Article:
Singapore: The Prime Minister is admitting mistakes and even apologising. It's a sign that the party that has dominated Singapore and told the island state what's best for a half-century could be facing its strongest electoral challenge.
The People's Action Party (PAP), with the son of Singapore founding father Lee Kwan Yew at the helm, is still expected to overwhelmingly win Saturday's parliamentary election and remain in power for at least the next decade.
But more seats are being contested than ever before, by a new crop of well-educated Opposition candidates. A gradual opening of traditional media alongside unfettered Internet debate has meant an increasingly substantial discussion of campaign issues, such as immigration and housing costs.
"The Opposition in the past was not able to recruit because there was a very strong climate of fear for a very long time," said Gillian Koh, a senior research fellow at Singapore's Institute of Policy Studies. "The situation today is very different. We've seen a liberalisation of the political space."
Dozens of PAP posters even have been defaced - nearly unheard of in this Southeast Asian country, where vandalism can get you a caning, the Colonial-era punishment famously meted out to American teenager Michael Fay in 1994.
"I'm not against the PAP," 35-year-old restaurant manager Francis Loh said at a Workers Party rally last weekend. "I just want more opposition in Parliament and someone to speak for the poor people."
The PAP has had to evolve as Singaporeans traveled and studied abroad more and became better educated. Gone are the days from the 1960s to 1980s when the elder Lee would imprison suspected communists without trial for years, and when he told the state-owned Straits Times in 1987, "We decide what is right. Never mind what the people think."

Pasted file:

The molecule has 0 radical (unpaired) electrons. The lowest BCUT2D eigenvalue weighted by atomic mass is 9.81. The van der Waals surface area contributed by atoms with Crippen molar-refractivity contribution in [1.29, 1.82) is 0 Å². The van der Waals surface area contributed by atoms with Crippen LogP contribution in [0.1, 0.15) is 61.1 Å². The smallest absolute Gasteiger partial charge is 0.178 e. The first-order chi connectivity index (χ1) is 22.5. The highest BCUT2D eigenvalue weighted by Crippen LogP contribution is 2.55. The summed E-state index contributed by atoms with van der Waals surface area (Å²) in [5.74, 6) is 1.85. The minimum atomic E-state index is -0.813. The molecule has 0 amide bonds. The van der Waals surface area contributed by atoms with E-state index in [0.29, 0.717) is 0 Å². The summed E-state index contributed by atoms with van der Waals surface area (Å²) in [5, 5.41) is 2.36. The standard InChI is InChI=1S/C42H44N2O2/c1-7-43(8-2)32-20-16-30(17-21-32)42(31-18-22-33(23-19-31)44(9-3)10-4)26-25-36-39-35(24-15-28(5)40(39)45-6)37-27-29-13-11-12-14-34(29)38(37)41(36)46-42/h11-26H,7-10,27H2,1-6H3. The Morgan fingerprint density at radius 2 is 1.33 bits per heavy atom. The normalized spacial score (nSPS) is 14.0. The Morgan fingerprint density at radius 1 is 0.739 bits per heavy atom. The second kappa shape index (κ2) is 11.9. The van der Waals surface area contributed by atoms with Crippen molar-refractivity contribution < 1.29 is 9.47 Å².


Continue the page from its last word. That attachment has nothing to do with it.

In recent speeches, Prime Minister Lee Hsien Loong - Lee Kwan Yew's son - has warned voters to avoid Opposition candidates, reminding them that the government favours pro-PAP districts with funding for improvements to the public housing where about 80 percent of Singaporeans live.
But he also has admitted several mistakes, including failing to build enough public housing overall and not expanding the transportation network to accommodate a surge in foreign workers.
"We're sorry we didn't get it exactly right, but I hope you'll understand and bear with us," he said. "We made mistakes, we have slip-ups. We must apologize, acknowledge, put it right."
In power for 52 years, the PAP controlled all but two of the last Parliament's 84 seats. The Opposition never has held more than four. This year, opposition parties are contesting 82 of 87 seats.
The bedrock of the PAP's support is its delivery of jobs and education, its reputation for an efficient, corruption-free bureaucracy and a history of savvy policy choices - such as embracing English as a common language - that helped boost gross domestic product per capita to $43,867 last year from $428 in 1960.
The economy, based on manufacturing, shipping, finance and tourism, expanded a record 14.5 percent last year. Rights groups condemn Singapore's use of the death penalty for drug couriers. Speech about race and religion is severely restricted and defamation lawsuits by PAP leaders have bankrupted opposition figures and deterred criticism of the government.
But Singapore is hardly a pariah. It's a staunch ally of the US, has close ties to China's leadership and has helped facilitate regional integration.